Working with contractors and partners
BP, like its industry peers, rarely works in isolation – we need to work with suppliers, contractors and partners to carry out our operations
In 2012, 55% of the 402 million hours worked by BP were carried out by contractors.
Our ability to be a safe and responsible operator depends in part on the capability and performance of our suppliers, contractors and partners. We address this in a variety of ways, from training to requiring adherence to operational standards in legally binding agreements with our suppliers, contractors and partners.
Our operating management system (OMS) includes requirements and practices for working with contractors. When we select contractors, our due diligence is designed to identify safety, environmental, bribery and corruption, money laundering and trade sanctions risks. We use systematic selection processes, which include pre-contract quality, technical and health, safety, security and environment audits for certain potentially high-consequence activity.
We expect our suppliers, contractors and partners to comply with legal requirements and operate consistently with the principles of our code of conduct when they work on our behalf.
Following the Deepwater Horizon incident, we undertook an in-depth review of contractor management practices, with the aim of documenting and learning from the latest practices throughout BP and across a number of sectors and industries that use contractors in potentially high-consequence activities. The review confirmed to us the value of building long-term relationships with a limited number of contractors, supported by shared structures and common processes.
Initially our work has focused on contracts in our upstream supply chain involving potentially high-consequence activities. In 2012, we built on this work to identify contracts involving potentially high-consequence activities across the group and bringing a consistent level of oversight, including by members of the executive team, to the management of these contracts as a priority. In our global projects organization, we have put in place global agreements with seven suppliers for plant inspection and surveillance services, covering the work previously undertaken by more than 60 suppliers.
The review also highlighted the importance of clearly defined responsibilities and decision rights at every stage of each process – including training, monitoring and auditing – as well as rigorous qualification of suppliers, such as demonstration of the competency of their key personnel. In 2012 we have focused, including through our OMS, on practical assistance to operational line management to build competence in this area, including targeted training in our Upstream business for managers with contract accountabilities.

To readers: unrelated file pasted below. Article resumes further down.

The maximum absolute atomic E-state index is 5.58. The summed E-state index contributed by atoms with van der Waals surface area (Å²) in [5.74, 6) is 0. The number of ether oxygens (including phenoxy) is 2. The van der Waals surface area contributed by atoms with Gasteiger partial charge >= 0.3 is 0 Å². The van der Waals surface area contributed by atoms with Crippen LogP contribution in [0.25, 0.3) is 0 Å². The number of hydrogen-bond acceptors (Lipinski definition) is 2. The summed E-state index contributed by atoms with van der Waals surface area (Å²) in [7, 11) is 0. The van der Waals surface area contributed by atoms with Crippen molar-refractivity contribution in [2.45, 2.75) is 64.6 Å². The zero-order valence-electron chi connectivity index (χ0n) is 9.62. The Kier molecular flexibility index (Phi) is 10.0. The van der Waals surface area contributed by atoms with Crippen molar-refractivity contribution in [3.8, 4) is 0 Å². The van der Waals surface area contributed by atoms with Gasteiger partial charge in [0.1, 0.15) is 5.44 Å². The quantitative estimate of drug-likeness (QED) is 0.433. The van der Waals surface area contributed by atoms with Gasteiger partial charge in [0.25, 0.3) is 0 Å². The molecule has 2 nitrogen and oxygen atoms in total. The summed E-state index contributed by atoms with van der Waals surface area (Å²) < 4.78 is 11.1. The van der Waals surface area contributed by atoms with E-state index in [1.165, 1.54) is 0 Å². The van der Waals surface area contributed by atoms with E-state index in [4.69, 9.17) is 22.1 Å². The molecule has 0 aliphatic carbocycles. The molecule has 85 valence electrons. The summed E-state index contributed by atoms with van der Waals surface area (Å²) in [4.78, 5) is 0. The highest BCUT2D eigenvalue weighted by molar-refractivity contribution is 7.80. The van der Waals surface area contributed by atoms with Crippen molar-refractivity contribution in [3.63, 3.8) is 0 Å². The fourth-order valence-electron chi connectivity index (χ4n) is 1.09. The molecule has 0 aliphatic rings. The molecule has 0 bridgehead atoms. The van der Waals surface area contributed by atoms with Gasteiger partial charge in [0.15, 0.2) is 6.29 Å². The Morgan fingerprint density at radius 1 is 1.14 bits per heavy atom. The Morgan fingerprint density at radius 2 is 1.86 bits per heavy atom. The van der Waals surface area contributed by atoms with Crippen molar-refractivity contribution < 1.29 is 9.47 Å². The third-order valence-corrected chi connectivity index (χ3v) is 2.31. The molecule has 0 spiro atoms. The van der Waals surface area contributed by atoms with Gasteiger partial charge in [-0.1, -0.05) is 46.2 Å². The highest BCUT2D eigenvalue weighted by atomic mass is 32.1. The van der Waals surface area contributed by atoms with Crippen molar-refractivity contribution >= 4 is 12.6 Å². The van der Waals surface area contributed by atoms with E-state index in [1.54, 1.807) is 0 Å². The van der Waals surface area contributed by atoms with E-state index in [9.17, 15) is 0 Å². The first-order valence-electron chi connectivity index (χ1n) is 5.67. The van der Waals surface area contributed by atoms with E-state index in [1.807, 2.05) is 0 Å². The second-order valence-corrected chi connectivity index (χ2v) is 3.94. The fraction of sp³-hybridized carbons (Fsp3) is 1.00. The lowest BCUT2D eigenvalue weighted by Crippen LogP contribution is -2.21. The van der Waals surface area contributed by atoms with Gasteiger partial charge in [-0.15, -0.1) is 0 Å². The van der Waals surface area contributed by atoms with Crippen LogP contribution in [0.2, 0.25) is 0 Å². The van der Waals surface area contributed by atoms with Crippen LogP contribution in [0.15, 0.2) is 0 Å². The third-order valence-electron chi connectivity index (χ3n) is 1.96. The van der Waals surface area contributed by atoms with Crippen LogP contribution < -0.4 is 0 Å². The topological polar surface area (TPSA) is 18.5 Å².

In 2013 we plan to continue our work on the management of contractors through our OMS framework and actions related to additional supplier audits, competence testing and other programmes.
Managing risks in the supply chain
We identify and manage risks in the supply chain relating to safety, corruption and money laundering, and aim to have certain sustainability-related provisions in our contracts with suppliers and contractors. We also undertake various initiatives with regard to local content development and encourage our contractors to do the same.
Our joint venture partners
We seek to work with companies that share our commitment to ethical, safe and sustainable working practices. However, we do not control how our co-venturers and their employees approach these issues.
Typically, our level of influence or control over a joint venture is linked to the size of our financial stake compared to other participants. In some joint ventures we act as the operator. Our OMS provides that where we are the operator, and where legal and contractual arrangements allow, OMS applies to the operations of that joint venture.
In other cases, one of our joint venture partners may be the designated operator, or the operator may be an incorporated joint venture company owned by BP and other companies. In those cases our OMS does not apply as the management system to be used by the operator, but is available to our businesses as a reference point for their engagement with operators and co-venturers. Where BP does not have overall control of a joint venture, we will do everything we reasonably can to make sure joint ventures follow similar principles.
We piloted a draft group policy in 2012 intended to promote consistency in identifying, characterizing and reporting BP’s exposure from new and existing non-operated joint ventures and in how the management of that exposure is documented. We expect to issue the policy, which covers safety and operational risk, as well as bribery and corruption risk, in 2013.